Esfahan, Iran

How to Prepare for Travel to Iran: 9 Things You Need to Know

Guest Contributor|May 31, 2017|Blog Post

Travel to Iran is unlike anything you’ve ever experienced. The country will blow you away with its natural beauty, millenary historical heritage, and especially the friendliness of its locals. The Persian people will lavish you with smiles and warm welcomes from the moment you step off the plane in Tehran.

However, life in Iran is quite different from what we’re used to in the West; it’s a good idea to familiarize yourself with the local customs before you travel to Iran, in order to make sure you’ll have everything you need and won’t get into awkward situations.

Here is a handy list of nine things you need to know before you travel to Iran, ranging from travel documents and what to pack to info on food, drinks, and cultural traditions.

 

Documents & Visas

Citizens from 180 countries are able to get 30-day visas on arrival in major Iranian airports, which are renewable for a further 30 days. American, British, and Canadian citizens are not eligible for visas on arrival. Israeli passport holders (or anyone with evidence of Israel travel on their passport) are not eligible to enter Iran at all.

American, British, and Canadian citizens are required to get a visa in advance and travel with a tour group led by an accredited tour operator. If you’re joining Zegrahm’s Iran By Rail or Wonders of Persia expeditions, we’ll provide you with assistance in obtaining an Iranian visa. Just make sure your passport is valid for at least six months after the trip ends and has a minimum of two blank pages.

Dress Code

It’s important to be aware of Islamic dress code if you decide to travel to Iran, especially if you’re a woman. The most important item to pack is a headscarf. You must wear one the entire time you’re in the country, with the exception of your hotel room or any other private space. Your headscarf doesn’t have to be tight-fitting, and it’s fine to show your fringe or your brow. If you have long hair, tie it back in a ponytail or bun, rest your scarf on top of it, and wrap the two ends around your neck. If it falls, quickly put it back.

Women should always dress as conservatively as possible. This means no visible cleavage, no shorts or skirts, and no t-shirts or tank tops. Long, loose-fitting shirts and trousers should be worn. Leggings and 3/4 sleeves are acceptable in major cities, but are frowned upon in conservative areas like Mashhad and Esfahan. Ladies may be asked to wear a chador (large piece of cloth wrapped around the head and upper body) when entering certain mosques, but these are usually provided and locals will show you how to wear it.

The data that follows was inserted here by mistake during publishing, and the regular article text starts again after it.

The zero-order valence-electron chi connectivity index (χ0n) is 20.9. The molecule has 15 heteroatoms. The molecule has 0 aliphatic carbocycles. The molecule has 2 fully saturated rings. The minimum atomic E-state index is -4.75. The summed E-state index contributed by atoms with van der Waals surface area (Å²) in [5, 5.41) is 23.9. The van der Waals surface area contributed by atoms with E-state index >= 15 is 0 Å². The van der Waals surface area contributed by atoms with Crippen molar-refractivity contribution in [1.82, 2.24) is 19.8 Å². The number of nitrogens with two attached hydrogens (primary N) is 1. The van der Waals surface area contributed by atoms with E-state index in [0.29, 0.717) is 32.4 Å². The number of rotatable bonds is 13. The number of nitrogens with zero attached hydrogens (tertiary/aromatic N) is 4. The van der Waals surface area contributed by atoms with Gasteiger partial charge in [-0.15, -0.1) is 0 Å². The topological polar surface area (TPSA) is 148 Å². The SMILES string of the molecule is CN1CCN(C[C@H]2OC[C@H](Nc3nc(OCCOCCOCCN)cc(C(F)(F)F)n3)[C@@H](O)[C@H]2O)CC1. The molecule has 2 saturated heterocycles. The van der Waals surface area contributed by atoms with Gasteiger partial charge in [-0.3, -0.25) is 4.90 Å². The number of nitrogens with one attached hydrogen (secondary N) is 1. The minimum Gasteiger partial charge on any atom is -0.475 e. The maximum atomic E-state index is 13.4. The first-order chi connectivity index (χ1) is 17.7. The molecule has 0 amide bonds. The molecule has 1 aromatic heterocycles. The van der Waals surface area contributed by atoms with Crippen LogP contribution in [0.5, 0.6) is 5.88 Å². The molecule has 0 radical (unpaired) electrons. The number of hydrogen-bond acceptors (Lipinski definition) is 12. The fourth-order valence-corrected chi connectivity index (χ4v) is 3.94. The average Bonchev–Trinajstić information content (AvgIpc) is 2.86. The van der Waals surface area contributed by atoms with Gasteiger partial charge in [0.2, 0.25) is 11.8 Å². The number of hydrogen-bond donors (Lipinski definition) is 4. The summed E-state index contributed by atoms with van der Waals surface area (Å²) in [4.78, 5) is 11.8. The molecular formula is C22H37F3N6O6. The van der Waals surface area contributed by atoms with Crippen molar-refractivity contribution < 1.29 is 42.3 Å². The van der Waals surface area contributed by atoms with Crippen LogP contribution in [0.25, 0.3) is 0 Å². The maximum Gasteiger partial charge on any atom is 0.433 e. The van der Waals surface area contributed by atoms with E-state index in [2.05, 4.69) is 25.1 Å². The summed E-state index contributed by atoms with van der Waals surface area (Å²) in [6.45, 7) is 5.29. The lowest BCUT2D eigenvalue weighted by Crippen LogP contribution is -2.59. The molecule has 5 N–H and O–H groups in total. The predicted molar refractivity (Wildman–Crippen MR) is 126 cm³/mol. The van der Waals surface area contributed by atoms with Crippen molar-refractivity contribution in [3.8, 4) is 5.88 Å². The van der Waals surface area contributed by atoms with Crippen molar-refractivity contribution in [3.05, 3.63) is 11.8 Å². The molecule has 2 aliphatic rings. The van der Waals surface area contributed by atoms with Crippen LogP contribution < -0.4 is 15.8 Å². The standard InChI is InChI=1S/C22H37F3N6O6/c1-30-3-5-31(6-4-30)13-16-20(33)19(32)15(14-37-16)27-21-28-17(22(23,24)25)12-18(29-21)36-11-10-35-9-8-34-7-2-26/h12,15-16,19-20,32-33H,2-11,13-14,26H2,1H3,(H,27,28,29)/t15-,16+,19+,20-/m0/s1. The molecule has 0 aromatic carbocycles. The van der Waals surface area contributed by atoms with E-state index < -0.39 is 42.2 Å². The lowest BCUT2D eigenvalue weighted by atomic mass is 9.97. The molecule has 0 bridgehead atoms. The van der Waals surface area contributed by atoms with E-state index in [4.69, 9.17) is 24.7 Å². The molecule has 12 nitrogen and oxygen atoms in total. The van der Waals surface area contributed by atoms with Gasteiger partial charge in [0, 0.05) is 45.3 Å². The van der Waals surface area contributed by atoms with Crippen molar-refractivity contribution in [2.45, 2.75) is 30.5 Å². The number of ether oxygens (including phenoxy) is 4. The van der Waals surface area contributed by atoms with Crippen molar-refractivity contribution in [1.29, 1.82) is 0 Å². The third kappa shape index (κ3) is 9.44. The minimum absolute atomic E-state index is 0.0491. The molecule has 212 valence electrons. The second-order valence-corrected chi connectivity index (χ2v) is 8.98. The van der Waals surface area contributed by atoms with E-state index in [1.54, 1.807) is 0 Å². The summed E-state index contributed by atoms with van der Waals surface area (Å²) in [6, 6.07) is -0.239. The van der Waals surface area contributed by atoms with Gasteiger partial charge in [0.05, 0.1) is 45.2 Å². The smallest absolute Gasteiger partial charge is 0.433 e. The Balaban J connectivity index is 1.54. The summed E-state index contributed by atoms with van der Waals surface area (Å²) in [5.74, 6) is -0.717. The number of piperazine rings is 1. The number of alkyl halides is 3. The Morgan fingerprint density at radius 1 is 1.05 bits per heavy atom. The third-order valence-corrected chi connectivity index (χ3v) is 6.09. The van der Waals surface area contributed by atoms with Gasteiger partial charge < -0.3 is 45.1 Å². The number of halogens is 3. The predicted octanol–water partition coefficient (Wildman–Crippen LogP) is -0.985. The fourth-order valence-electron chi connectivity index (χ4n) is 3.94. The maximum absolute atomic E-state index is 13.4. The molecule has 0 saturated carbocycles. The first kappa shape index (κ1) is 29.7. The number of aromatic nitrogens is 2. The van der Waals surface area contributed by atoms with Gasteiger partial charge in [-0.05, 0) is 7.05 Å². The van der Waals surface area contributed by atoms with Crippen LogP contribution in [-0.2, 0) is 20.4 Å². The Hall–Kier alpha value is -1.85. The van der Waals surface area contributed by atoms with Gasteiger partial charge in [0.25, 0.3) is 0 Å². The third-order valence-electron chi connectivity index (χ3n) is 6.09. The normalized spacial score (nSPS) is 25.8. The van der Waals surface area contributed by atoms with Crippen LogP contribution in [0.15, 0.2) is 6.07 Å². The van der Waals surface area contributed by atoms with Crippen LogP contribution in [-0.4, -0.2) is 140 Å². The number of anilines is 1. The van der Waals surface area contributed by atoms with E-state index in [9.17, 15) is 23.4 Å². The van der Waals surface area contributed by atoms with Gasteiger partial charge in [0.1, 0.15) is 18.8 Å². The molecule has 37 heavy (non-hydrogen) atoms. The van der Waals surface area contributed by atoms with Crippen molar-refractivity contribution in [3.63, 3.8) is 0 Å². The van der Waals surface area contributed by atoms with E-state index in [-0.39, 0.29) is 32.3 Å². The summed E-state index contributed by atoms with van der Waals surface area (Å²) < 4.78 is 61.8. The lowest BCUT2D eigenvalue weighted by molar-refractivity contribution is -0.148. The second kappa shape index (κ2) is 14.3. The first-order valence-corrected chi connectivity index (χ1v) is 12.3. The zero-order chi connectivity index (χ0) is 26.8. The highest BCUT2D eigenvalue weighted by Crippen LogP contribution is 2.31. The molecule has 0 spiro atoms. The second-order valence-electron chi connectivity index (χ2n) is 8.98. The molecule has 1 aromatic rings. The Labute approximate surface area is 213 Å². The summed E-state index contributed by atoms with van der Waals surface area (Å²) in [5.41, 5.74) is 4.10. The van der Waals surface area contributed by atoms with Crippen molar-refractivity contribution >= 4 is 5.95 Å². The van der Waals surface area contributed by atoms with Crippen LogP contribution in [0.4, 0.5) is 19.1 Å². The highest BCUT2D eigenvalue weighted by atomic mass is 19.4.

For men, the dress code is less strict. However, shorts, t-shirts, and tight-fitting clothes should generally be avoided.

 

Money & Currency

Iran’s currency is the rial: 1 USD is equivalent to approximately 33,000 rial. Before you start wrapping your head around all those zeros, let’s complicate matters a little further.

Prices in Iran are hardly ever mentioned in rial, but in toman: One toman equals 10 rial. So if you’re quoted 40,000 for an item, chances are the actual price will be 400,000 rial. It’s safe to assume that all prices are in toman unless otherwise specified. When in doubt, just ask the vendor.

Also, bear in mind that international credit cards do not work in Iran. So make sure you bring enough cash to last for the duration of your stay in either euro or USD, and change it at the foreign exchange offices you’ll find around the cities.

 

Taarof

Picture this: You’ve just had a delicious meal at a local restaurant and ask the waiter/owner for the bill. He waves his hands no and smiles. Does this mean that your dinner is on him?

No, this is an example of taarof, a traditional Iranian custom. When it’s time to pay for something, the seller refuses payment. The client is supposed to insist, and the seller will keep refusing at least three times. Finally, payment will be accepted.

As a foreigner, you may never encounter taarof. But if you do, just keep offering your money. After the customary three refusals, your payment will be accepted, and the seller will appreciate that you took the time to learn about Iranian customs!